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Humidifiers help take the bite out of winter

Dry skin, chapped lips and nose bleeds can go hand-in-hand with winter weather. As the temperatures cool down and indoor heat cranks up, the air is zapped of its moisture – and so is your skin. A humidifier can help put moisture back into the air by releasing water vapor, which increases the level of humidity or dampness in the air.

“Using a humidifier is an inexpensive and convenient way to help bring relief to dry skin, eyes and nasal passages during the cold months,” says Ed Mahan, physician assistant with Piedmont. “It can also ease symptoms of a cold, sore throat or cough, by keeping mucus in the passages loose.”

Benefits of using a humidifier

1. Prevent dry, itchy skin. Sleep with a humidifier turned on at night to restore your skin’s moisture and prevent tightness and dryness.

2. Clear sinuses. Add humidity into the air to open up your airways and help relieve sinus pressure, headaches and even help prevent the onset of colds.

3. Minimize nosebleeds. Keep your nasal passages moist to help prevent nosebleeds.

4. Alleviate snoring. Keep your throat from drying out and reduce the intensity of snoring. Snoring can occur when your throat becomes so dry that breathing through it causes a loud vibrating sound. 

Two types of humidifiers

Warm-mist humidifiers heat up the water inside and the hot steam is released into the air. These are great if the room is cold, but the warm moist air can also be a breeding ground for mold, which is why allergy-prone people might want to avoid this kind.

Cool-mist humidifiers use a filter that acts as a wick, absorbing water from a reservoir. A fan then blows air across the filter causing the water to evaporate while releasing a vapor into the air. These tend to make more noise than warm mist units, and they can cool down the overall temperature of the room.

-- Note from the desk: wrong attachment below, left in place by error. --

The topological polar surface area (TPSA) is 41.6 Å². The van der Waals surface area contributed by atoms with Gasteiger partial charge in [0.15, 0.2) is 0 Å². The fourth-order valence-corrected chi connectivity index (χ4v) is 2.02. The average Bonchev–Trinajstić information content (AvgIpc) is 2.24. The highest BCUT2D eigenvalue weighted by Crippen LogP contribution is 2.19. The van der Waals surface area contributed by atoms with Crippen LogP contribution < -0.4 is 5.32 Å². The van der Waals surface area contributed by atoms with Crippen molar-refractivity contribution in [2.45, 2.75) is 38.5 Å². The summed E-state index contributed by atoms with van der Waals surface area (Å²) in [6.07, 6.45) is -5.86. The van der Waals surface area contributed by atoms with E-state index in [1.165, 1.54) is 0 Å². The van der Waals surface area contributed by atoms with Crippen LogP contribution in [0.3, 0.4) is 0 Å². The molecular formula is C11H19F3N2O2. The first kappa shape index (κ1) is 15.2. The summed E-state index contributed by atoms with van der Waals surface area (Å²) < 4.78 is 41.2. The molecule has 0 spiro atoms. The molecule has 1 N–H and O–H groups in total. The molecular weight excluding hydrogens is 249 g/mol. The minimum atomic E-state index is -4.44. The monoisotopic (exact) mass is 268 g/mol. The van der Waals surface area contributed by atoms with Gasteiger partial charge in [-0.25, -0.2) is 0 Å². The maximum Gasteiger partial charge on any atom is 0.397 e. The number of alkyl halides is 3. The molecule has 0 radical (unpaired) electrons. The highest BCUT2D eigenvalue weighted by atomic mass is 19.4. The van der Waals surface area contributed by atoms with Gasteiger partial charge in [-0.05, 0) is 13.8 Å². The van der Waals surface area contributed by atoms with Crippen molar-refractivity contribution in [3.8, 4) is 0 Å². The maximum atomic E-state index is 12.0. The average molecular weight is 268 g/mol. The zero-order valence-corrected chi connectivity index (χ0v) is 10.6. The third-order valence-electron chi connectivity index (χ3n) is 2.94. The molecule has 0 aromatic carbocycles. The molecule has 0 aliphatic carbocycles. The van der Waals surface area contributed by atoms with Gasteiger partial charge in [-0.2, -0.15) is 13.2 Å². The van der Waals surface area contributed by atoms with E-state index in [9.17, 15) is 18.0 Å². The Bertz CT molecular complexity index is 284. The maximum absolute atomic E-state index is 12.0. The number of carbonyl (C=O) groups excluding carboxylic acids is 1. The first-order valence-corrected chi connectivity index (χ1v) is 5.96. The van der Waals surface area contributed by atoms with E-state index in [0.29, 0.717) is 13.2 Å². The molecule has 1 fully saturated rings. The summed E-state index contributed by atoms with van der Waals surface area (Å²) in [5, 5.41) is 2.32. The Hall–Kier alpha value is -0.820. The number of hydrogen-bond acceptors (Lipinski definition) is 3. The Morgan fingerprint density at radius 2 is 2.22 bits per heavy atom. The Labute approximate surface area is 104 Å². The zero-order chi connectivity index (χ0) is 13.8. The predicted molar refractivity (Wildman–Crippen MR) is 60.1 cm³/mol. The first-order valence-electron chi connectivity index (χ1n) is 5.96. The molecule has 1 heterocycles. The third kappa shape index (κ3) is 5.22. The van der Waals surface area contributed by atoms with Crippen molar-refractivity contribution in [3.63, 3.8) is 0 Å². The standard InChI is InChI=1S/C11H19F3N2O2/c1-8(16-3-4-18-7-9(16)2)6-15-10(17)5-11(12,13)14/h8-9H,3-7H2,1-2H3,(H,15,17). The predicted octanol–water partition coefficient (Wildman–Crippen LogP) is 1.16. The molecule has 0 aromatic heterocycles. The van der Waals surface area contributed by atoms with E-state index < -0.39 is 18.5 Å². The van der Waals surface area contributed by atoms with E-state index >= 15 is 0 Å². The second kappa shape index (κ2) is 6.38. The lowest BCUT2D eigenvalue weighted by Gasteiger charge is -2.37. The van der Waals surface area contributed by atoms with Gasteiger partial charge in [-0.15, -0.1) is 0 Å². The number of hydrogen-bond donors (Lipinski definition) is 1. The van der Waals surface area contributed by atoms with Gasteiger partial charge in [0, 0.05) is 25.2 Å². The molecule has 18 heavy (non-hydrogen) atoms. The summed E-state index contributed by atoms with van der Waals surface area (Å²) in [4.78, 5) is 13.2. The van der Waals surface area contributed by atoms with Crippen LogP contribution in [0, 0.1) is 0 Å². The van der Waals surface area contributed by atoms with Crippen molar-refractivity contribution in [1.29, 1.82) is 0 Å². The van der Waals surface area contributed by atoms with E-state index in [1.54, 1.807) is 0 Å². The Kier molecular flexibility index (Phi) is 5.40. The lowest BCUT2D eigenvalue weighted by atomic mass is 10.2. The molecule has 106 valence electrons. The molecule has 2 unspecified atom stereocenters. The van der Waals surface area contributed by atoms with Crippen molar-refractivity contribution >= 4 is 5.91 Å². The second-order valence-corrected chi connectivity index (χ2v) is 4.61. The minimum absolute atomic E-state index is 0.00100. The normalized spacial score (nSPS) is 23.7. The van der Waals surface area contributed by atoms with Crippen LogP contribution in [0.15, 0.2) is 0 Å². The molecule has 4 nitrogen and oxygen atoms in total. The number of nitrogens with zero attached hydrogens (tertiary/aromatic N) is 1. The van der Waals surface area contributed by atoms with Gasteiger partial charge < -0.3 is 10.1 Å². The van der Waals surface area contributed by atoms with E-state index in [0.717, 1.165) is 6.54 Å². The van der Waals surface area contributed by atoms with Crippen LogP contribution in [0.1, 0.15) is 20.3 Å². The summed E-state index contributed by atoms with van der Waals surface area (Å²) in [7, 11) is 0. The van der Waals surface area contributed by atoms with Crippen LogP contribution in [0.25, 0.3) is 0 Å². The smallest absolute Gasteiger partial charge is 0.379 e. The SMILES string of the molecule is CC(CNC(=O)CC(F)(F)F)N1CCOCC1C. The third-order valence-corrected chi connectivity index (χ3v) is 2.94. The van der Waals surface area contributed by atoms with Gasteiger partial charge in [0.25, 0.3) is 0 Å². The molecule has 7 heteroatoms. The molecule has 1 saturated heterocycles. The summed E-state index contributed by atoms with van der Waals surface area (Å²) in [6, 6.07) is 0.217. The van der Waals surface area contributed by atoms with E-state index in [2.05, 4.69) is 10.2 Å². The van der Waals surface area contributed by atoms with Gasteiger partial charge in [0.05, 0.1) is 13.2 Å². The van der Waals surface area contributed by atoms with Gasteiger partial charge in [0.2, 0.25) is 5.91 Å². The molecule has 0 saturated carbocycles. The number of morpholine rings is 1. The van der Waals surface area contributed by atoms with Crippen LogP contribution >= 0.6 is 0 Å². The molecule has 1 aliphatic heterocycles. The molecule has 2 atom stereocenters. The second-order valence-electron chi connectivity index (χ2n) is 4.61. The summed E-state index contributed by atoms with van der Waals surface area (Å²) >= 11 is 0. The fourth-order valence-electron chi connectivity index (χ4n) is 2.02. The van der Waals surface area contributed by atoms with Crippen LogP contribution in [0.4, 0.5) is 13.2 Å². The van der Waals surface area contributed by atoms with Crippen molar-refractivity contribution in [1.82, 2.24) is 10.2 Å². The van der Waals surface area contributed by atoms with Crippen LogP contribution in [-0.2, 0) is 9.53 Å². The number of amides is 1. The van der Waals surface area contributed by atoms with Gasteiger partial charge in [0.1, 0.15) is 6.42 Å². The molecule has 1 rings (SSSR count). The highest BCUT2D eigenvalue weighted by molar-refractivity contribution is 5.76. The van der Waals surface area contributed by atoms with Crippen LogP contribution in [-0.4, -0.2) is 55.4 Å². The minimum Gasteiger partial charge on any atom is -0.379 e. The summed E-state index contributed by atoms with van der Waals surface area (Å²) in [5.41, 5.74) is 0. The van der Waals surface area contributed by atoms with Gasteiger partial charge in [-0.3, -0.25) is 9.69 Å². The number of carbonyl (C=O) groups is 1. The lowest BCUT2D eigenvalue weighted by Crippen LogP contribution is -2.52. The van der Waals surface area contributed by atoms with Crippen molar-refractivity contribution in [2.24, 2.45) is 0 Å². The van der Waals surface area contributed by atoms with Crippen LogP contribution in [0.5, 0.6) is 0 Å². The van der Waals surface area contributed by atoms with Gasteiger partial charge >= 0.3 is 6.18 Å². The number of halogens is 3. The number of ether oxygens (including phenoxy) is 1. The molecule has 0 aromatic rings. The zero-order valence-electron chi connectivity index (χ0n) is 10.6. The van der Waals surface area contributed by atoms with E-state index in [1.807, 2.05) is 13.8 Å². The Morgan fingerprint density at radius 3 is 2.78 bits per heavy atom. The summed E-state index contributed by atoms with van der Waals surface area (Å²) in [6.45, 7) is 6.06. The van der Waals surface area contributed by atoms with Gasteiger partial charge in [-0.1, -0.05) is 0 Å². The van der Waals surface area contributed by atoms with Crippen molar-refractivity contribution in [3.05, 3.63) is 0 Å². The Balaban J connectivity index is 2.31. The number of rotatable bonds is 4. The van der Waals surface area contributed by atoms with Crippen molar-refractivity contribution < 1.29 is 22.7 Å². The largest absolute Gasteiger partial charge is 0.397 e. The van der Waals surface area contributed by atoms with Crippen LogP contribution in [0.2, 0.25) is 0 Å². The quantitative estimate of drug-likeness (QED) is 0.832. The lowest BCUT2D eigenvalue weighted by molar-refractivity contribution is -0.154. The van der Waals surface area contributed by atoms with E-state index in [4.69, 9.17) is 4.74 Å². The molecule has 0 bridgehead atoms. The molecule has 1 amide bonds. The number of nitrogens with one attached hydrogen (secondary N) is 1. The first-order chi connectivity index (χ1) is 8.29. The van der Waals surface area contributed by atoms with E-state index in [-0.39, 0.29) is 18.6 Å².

Mahan says warm-mist and cool-mist humidifiers are equally effective in humidifying the air because the air temperature is the same by the time it reaches your lower airways. Cool-mist humidifiers are typically less expensive because they do not require a heating element.

“Cool-mist humidifiers are also the best option if there are children in the house. Hot water or steam from a warm-mist humidifier is always a potential hazard when young children are playing nearby.”

Ideal humidity levels

Indoors, the ideal humidity level is less than 60 percent during summer months and between 25 to 40 percent in the winter, according to the Environmental Protection Agency. You can monitor the indoor humidity by using a battery-operated humidifier monitor. This inexpensive gadget is especially helpful in monitoring humidity levels during the winter months as well as in basements, which are susceptible to high humidity levels.

Proper cleaning

It is very important to clean a humidifier properly and regularly in order to prevent the growth of bacteria and mold. Be sure to read through the care instructions that are included when you purchase your unit.

“Humidifiers need to be cleaned and replenished with fresh water almost daily, and they should always be emptied if they are not being used. This will help cut down on any unwanted buildup,” says Mahan. “And if someone in your home has asthma or is allergic to mold or dust mites, it is best to talk with your doctor before using a humidifier.”

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